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  • A survey of the effects of aggressive resection and radiotherapy in high-grade meningiomas

    Final Number:
    1497

    Authors:
    Gustavo Chagoya BS; Ranjith Babu MD, MS; Vijay Agarwal MD; Allan H. Friedman MD; D. Cory Adamson MD PhD MPH MHSc

    Study Design:
    Other

    Subject Category:

    Meeting: Congress of Neurological Surgeons 2014 Annual Meeting

    Introduction: While meningiomas are generally regarded as benign tumors, some have histological characteristics suggestive of more aggressive behavior and may even exhibit infiltrative features. These high-grade meningiomas, WHO grade II (atypical) and grade III (malignant), are difficult to treat and carry a significantly worse prognosis than their grade I counterparts. Due to the rarity of these tumors, few large studies evaluating the effect of both patient and treatment factors on overall survival have been done and even fewer of these have been performed following the latest revision of the WHO diagnostic criteria.

    Methods: The Surveillance, Epidemiology, and End Results (SEER) database was utilized to identify patients diagnosed with high-grade meningiomas from 2004-2009. Patient, tumor, and treatment characteristics were summarized and analyzed to identify prognostic factors for survival.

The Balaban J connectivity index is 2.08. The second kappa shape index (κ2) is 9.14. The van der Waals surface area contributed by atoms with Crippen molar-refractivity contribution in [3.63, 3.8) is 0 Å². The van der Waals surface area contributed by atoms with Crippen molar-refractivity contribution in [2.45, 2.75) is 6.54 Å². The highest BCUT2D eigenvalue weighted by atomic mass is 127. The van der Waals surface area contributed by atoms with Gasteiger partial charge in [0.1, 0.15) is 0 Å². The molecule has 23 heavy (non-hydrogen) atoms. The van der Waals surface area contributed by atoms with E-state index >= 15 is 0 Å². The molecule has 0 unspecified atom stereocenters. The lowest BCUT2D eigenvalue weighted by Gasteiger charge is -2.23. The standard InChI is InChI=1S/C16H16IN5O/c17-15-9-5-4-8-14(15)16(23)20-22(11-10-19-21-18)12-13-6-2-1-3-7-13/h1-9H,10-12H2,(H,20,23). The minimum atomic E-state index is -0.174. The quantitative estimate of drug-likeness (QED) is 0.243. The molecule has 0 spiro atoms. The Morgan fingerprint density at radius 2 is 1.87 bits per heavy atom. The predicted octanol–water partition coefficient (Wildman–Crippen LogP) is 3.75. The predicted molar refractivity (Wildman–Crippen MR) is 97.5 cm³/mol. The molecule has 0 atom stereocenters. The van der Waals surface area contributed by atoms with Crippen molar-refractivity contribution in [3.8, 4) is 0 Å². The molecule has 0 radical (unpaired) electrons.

Results: A total of 455 patients met the inclusion criteria of having a diagnosis of high-grade meningioma. The median age was 60 years, with females accounting for 54.7% of patients. The median tumor size was 4.5 centimeters. The majority of patients underwent surgical resection (96.5%), with 49.8% receiving gross total resection. Postoperative radiotherapy was only utilized in 27.4% of patients. One-, 2-, and 5-year survival rates were 73.4%, 55.0%, and 9.7%, respectively. Age > 65 years (p<0.0001) and gross total resection (p=0.011) significantly impacted survival. Conversely, female gender (p=0.069), tumor size (p=0.099), and radiotherapy (p=0.19) had no effect on patient outcomes. On multivariate analysis, only age > 65 years (HR: 3.52; 95% CI: 2.24-5.53; p<0.0001) and an increased extent of resection (HR: 0.59; 95% CI: 0.38-0.92; p=0.019) were significant prognostic factors.

    Conclusions: Patients with high-grade meningiomas have a poor prognosis overall, with older age conferring even worse survival. Aggressive resection provides the most significant benefit and should be the goal of surgery when feasible. Currently, there is no evidence for the use of radiotherapy in these tumors.

    Patient Care: By identifying significant predictors for survival in patients having high-grade meningioma, therapy can be further optimized to improve outcomes in this population of patients.

    Learning Objectives: By the conclusion of this session, participants should be able to: 1) Identify predictors of improved survival for high-grade meningiomas, 2) Be familiar with factors associated with worse prognosis.

    References:

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